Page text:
I have the same feeling of gratitude, though, that I did during my last trip. So many people have invited us into their homes, shared tea (or in Georgia, chacha), and showed us hospitality. Muslim culture, in particular, places a high value on guests; people have said “guests are a blessing,” which in a sense both welcomes us and makes us feel like we are partaking in a holy act — which, I think, welcoming strangers into your home is.

Gaziantep to Diyarbakir

Georgia - Tbilisi to Azerbaijan

That said, one thing that I’ve surprisingly struggled with is simple tolerance of other cultures. As travelers, we should respect the customs of the places we visit. Yet it’s difficult to respect the very different treatment of sex roles in many of the places we’ve been. In some Muslim communities we’ve traveled through — mostly small towns — it’s clear that men and women are not supposed to mingle. Men would not talk to Lindsey — they would only talk to me. And in a few houses that we were invited into, the wife/daughter-in-law of the household would cook for us, but wouldn’t eat with us or talk to us. This has reminded me that although we share so much with other people around the globe, as shown by their generosity, we are also very different.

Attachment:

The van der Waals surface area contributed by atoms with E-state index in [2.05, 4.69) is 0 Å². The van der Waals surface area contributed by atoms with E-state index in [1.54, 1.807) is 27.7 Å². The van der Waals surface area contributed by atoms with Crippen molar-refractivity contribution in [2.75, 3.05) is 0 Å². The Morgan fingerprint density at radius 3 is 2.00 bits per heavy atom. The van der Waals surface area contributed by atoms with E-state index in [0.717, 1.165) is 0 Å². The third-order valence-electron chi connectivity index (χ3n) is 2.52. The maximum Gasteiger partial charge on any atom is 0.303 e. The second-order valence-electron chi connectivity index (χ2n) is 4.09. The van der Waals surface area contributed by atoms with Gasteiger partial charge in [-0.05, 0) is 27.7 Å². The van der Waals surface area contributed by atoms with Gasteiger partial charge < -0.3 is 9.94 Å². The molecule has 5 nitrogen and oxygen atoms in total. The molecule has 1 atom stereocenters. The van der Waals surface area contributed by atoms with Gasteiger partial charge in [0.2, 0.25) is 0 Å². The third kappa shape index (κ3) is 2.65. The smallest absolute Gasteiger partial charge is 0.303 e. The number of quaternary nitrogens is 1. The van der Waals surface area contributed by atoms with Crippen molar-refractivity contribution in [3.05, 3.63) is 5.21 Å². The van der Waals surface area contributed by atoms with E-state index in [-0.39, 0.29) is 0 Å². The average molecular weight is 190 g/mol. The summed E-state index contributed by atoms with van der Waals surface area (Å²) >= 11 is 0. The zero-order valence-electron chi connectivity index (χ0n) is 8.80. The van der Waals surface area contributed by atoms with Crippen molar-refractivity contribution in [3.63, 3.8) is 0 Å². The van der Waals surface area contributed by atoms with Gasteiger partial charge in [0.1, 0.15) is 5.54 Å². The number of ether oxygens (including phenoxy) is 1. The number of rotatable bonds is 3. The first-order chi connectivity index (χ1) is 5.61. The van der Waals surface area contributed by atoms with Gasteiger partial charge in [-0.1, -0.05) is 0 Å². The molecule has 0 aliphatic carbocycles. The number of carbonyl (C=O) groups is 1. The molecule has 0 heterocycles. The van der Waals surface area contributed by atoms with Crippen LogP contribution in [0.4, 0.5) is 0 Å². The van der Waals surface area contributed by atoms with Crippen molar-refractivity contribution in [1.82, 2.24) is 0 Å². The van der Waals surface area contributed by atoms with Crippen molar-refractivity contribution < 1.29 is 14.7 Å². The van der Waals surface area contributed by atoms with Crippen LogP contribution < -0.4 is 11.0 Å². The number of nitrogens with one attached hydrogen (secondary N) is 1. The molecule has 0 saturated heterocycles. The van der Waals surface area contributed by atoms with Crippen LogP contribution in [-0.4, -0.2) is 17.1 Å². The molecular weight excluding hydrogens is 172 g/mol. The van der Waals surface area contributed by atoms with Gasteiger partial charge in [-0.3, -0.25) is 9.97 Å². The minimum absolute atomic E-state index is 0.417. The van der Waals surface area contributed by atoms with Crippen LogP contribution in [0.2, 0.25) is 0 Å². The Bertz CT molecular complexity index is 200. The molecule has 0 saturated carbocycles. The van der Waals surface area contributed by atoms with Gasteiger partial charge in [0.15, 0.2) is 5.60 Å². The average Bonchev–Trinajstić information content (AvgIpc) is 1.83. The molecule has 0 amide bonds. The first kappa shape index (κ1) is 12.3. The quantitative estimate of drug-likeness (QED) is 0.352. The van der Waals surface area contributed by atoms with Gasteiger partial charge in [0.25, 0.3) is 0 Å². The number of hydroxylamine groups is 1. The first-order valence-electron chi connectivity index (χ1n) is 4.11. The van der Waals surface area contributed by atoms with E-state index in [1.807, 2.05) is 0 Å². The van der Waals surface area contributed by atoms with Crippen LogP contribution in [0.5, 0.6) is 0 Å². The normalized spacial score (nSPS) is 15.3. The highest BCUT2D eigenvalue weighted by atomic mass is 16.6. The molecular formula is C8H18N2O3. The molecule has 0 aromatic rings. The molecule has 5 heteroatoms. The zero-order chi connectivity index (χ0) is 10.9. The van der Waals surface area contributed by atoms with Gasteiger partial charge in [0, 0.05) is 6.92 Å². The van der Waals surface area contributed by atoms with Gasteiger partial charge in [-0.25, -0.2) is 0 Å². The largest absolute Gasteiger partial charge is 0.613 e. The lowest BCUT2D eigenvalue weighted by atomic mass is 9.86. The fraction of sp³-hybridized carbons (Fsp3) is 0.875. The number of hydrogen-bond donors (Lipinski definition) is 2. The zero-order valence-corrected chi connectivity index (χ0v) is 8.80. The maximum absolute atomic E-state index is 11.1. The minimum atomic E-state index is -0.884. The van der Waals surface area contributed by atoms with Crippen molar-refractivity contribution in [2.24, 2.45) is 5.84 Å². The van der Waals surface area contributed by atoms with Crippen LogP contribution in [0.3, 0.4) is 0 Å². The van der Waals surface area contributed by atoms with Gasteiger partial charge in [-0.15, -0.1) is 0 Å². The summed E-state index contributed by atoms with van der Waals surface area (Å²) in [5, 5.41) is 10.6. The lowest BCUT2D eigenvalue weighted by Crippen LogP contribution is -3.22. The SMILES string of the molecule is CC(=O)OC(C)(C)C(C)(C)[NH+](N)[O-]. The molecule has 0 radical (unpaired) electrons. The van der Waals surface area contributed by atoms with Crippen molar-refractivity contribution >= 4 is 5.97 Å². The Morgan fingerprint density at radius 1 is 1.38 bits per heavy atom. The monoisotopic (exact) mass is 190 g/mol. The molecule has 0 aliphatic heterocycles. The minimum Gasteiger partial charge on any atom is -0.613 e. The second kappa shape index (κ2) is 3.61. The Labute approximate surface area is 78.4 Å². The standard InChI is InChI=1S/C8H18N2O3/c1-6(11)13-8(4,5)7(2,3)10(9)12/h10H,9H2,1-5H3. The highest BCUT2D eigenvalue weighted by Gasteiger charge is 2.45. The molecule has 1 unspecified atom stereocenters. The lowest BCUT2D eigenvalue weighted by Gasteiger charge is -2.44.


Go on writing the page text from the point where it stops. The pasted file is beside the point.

I’ve also been reminded of how individualistic our American culture is. Here it is all about family. Especially in Tajikistan, where we’ve spent the most time with families, we’ve realized that marriages are often arranged, with women married — sometimes (in our limited survey) to cousins — in their late teens. Then, they live with their husband’s family, doing all of the cooking and cleaning while their mothers-in-law help look after their children.

To Khorog, Part I

It’s been interesting to see the importance of Russia as we bike through these former USSR countries. All older people speak Russian, and many are surprised when we don’t (One man asked, incredulously, “didn’t you go to school?”). We see the legacy of Russian and communist influence as the following: governments are authoritarian, heavily censor the media, and, especially in the case of Uzbekistan, continue to play a role in regulating the economy; almost every household has at least one family member working in Russia, sending money home; people drink vodka, and it is much easier to buy alcohol than in Turkey; and, I’m not sure if it is communist influence or not, but it’s also hard to find good food in Central Asia.

Kazakhstan